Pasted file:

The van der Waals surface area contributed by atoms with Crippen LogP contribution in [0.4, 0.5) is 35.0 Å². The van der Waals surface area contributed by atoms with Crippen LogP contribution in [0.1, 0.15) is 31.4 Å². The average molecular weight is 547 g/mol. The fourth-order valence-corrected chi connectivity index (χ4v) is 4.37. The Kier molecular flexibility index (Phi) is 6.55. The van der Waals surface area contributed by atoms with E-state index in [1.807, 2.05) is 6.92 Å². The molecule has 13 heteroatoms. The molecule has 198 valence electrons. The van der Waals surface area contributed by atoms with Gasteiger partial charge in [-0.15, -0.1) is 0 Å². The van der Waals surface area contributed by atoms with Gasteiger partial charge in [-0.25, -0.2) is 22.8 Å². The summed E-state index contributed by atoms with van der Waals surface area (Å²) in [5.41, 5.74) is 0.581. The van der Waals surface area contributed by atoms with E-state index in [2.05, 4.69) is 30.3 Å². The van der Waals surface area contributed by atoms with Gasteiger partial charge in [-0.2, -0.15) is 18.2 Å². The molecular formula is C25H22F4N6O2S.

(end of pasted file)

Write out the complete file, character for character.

The van der Waals surface area contributed by atoms with Crippen LogP contribution in [0.4, 0.5) is 35.0 Å². The van der Waals surface area contributed by atoms with Crippen LogP contribution in [0.1, 0.15) is 31.4 Å². The average molecular weight is 547 g/mol. The fourth-order valence-corrected chi connectivity index (χ4v) is 4.37. The Kier molecular flexibility index (Phi) is 6.55. The van der Waals surface area contributed by atoms with E-state index in [1.807, 2.05) is 6.92 Å². The molecule has 13 heteroatoms. The molecule has 198 valence electrons. The van der Waals surface area contributed by atoms with Gasteiger partial charge in [-0.15, -0.1) is 0 Å². The van der Waals surface area contributed by atoms with Gasteiger partial charge in [-0.25, -0.2) is 22.8 Å². The summed E-state index contributed by atoms with van der Waals surface area (Å²) in [5.41, 5.74) is 0.581. The van der Waals surface area contributed by atoms with E-state index in [2.05, 4.69) is 30.3 Å². The van der Waals surface area contributed by atoms with Gasteiger partial charge in [-0.2, -0.15) is 18.2 Å². The molecular formula is C25H22F4N6O2S.